We ascribe many human characteristics to our pets: the loyal dog and the cunning cat. Pets and people share many of the same diseases, such as leptospirosis and Lyme disease. But what about fainting? In Victorian times, women commonly “swooned” when receiving shocking news or viewing a grotesque injury. Cats could make us swoon by depositing a special “gift” at our feet, but it is not likely cats swoon from extreme emotions like we do. The question then becomes, can cats faint from a medical condition?
What is fainting?
First, I need to define fainting. Another way to describe fainting is “blacking out.” The medical term is syncope or the temporary loss of consciousness followed by a rapid return to full wakefulness. The temporary loss of consciousness may cause falling or collapsing.
What looks like fainting, but is not?
Fainting, to the untrained eye, may look similar to several other medical conditions. For example, a seizure causes loss of consciousness but is a short circuit in the wiring of the brain. Head trauma may cause a loss of consciousness, but that type of injury would be considered a concussion. Vertigo, or severe dizziness, causes falling and collapsing, but not a loss of consciousness. Severe ear infections are a common cause of feline vertigo.
What might cause fainting in cats?
Since the brain requires a large blood supply to function normally, anything disrupting blood flow to the brain can cause fainting. Cats are especially prone to diseases of the heart muscle, resulting in a decreased ability to deliver blood to the brain.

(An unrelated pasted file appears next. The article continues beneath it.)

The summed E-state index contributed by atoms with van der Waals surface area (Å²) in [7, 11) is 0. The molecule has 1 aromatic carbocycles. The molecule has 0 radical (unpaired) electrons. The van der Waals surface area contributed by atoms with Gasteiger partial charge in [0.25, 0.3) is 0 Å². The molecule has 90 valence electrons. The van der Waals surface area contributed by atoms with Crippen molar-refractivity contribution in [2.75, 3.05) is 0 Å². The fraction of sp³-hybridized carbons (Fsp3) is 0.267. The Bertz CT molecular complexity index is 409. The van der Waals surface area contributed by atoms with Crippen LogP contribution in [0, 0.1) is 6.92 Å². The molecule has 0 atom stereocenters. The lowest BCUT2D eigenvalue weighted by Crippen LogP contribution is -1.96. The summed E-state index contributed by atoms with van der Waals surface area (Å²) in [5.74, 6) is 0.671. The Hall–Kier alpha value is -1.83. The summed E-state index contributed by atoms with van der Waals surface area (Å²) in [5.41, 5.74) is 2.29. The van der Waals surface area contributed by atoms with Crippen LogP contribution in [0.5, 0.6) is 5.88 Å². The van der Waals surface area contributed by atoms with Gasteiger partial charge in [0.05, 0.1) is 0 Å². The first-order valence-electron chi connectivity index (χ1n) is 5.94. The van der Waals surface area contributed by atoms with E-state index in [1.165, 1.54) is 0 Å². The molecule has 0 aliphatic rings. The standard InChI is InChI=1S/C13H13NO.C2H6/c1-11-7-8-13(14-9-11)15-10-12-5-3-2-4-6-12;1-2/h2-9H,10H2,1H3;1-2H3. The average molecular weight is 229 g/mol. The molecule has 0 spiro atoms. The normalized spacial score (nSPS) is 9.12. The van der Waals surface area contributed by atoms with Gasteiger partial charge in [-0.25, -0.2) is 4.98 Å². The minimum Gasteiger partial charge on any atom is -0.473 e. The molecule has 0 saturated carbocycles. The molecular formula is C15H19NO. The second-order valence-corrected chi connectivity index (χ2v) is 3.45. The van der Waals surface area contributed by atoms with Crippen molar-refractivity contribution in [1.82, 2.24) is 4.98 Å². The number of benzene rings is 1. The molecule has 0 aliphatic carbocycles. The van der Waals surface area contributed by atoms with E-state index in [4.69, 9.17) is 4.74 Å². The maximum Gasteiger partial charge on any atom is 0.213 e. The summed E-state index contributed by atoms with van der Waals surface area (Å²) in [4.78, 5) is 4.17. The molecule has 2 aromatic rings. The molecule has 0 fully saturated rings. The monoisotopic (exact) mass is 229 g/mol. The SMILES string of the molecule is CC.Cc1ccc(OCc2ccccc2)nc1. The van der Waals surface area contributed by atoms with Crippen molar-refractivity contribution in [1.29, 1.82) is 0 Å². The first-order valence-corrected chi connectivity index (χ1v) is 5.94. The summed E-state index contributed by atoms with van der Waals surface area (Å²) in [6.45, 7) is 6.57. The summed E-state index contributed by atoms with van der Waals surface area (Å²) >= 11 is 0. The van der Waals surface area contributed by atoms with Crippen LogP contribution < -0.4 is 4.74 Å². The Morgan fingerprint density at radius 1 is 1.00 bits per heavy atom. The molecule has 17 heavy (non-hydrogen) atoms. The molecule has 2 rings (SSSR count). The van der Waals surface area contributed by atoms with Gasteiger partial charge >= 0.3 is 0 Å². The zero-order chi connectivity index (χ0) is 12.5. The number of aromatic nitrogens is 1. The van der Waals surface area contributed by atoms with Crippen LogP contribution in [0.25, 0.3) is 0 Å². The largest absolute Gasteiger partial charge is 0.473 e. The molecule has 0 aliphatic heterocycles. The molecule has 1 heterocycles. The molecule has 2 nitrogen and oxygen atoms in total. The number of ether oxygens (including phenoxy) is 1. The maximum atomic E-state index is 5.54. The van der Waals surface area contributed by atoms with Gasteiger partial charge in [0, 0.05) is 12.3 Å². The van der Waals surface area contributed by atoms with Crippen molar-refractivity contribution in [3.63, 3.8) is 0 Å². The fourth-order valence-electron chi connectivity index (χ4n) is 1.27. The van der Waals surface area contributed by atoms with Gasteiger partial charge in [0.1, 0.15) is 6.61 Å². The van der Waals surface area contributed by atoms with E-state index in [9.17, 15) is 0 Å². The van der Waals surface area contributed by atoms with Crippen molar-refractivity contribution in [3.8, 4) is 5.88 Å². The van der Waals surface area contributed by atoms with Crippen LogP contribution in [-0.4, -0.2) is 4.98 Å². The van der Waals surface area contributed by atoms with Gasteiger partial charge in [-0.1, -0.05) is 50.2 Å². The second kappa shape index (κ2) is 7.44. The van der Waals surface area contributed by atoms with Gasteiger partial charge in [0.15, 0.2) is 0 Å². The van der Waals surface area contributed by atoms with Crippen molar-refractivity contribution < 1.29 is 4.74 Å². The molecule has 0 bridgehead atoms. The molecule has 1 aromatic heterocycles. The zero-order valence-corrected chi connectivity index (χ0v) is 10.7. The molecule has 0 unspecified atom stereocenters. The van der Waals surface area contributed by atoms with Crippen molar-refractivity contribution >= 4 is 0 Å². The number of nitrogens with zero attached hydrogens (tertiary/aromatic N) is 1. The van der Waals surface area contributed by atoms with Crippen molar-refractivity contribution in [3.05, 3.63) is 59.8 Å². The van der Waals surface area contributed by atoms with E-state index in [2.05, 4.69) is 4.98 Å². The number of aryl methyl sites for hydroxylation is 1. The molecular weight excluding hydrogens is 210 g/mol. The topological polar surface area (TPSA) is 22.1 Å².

Cats with heart muscle disease often have abnormal heart rhythms and both conditions decrease blood flow to the brain and thus can cause fainting. A decrease in the amount of blood in the blood stream will decrease blood flow to the brain, so both anemia and dehydration can cause fainting in cats. Coughing and straining (to urinate or defecate), two conditions not obviously related, can both cause fainting in cats via the “swooning” mechanism. Swooning occurred because extreme emotions activated a very important nerve, the vagus nerve. Stimulation of the vagus nerve slowed heart rate and dilated blood vessels inducing a fainting episode. Coughing and straining also stimulate the same nerve, and feline swooning often accompanies a coughing fit or a trip to the litter box.
Even though you swoon over your cat, your cat is not likely to swoon back unless they have a medical condition.